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A'therys Deconstructed: A Guide to Building an RPG World (Part 1)

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avatar Gazamo
Level 80 : Elite Creator
As some of you may know, Gazamo has been a long time name in the Minecraft community. In that time, I, Hinder863, have had the great pleasure of being one of the figureheads of this great community. During my time with Gazamo, I have seen the death of our creative server, the birth of our RPG server, the inception of our build team, and the building of our YouTube and community presence to nearly 50,000 strong. Recently Gazamo set out to revamp it's RP/PvP server, A'therys Ascended.

During this time, we made sure to document the process as we have been asked many times about the process that we have gone through to complete this process multiple times now. Therefore, without further ado, I give you:

A'therys Deconstructed:
An In-Depth Guide to Building a World

This guide will cover many things and therefore will be broken into several parts. Sadly due to the amount of work that goes into this process, we cannot put it all in one blog.

Our chapters will be broken down as such:

  1. Introduction
  2. The Server Hardware & Capabilities
  3. Mod Compilations & Internal Conflicts
  4. Lore / Story
  5. Making of the World
  6. Filling the World
  7. Building a Community (Coming Soon)

    - Disclaimer

First things first, I will start with your typical disclaimer: If you want to do something of this caliber, it is not as easy as following this guide. Perseverance is something that you will need in spades. Completing this task was one of the most trying things I have ever done, including my college and career experiences. That being said, it is also one of the most  rewarding things I have ever done.

When I entered this environment, I was under the impression that "creating a world" was just taking the blocks in Minecraft and adding my own flair to make a pretty place for people to run around in. I was wrong. There is so much in this process that I have learned through my time with Minecraft and Gazamo.


Creating a world meant fostering a community of unique indivduals, growing that community to a team and binding them together with a goal, and then using that team as the ultimate tool to create an amazing experience for the Minecraft community to share in. The people who worked to make this world, tied together by more than any one thing, are what truly led to the possibility of such a creation.

I suppose that when it comes down to it, that ties back into my initial disclaimer. Without the people who are willing to struggle through this process, you cannot have the great things that come of it.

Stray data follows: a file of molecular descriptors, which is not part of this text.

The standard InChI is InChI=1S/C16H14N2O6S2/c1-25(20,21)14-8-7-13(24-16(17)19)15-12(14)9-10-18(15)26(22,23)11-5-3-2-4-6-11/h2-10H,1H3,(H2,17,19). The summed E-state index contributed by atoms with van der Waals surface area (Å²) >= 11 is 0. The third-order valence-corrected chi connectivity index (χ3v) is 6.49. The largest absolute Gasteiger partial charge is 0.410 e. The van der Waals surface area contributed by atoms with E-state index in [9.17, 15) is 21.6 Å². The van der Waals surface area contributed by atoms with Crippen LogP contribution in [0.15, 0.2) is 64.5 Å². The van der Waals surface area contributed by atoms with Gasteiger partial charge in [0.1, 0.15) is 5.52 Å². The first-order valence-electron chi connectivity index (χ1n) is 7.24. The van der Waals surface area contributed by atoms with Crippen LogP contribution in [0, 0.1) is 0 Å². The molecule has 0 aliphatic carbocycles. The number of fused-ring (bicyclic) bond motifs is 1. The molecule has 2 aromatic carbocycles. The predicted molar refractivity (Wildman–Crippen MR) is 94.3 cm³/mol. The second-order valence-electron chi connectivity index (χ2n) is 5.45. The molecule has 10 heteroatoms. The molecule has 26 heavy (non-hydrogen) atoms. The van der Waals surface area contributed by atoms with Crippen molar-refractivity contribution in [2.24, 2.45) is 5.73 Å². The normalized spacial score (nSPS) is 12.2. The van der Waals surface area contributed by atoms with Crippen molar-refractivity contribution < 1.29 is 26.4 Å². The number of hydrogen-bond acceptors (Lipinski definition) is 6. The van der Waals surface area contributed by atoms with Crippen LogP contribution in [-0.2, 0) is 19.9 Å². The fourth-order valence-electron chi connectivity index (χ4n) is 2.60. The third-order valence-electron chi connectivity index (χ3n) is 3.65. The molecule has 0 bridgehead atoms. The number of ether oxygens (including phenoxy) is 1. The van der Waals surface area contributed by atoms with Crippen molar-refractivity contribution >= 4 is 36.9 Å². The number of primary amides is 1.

The Server Hardware
    - Hardware Capabilities, Mod Compilations, and How Not to Over-Spend


One of the major killers of mass communities with Minecraft is a lack of good hardware, and thus, lag. Now since there is not a win-win that can be directly tied to what server to buy for your specific needs, it is instead smart to know how each aspect of your server works and how that relates to your world's performance.

I will be placing our specs under each category so you can see what we use to host what we host :)

The almighty question of RAM. Do I need over 9000 GB of RAM?! Probably not. Plain and simple, RAM is important when talking about Java, but it is not as important as it is made out to be when buying a server or dedicated box for your needs. Minecraft itself runs on roughly 300mb of RAM. It needs 256 to start up and will run in single player with just a slight bit more than that. Of course, with Java being the memory hog that it is, coupled with the poor coding of Minecraft itself, much more than this is suggested.

When moving to Multiplayer and using Bukkit, it is suggested that you use 1GB or more. However, that is generally where the decent info on this subject stops. That being said, RAM usage needs to be gauged and adjusted accordingly. It is one of the cheapest parts of server hosting and therefore, it can be played with pretty excessively if need be. Generally pin pointing what you need is fairly fast. Anything above 32GB will be a general waste so beware. If you can, do your best to try and know at least a bit about Putty and basic Linux systems before getting into the Java OS installs if you decide on a dedicated server since many of the dedicated hosts out there offer little in the region of customer support when it comes to setup.

RAM we use: 32GB RAM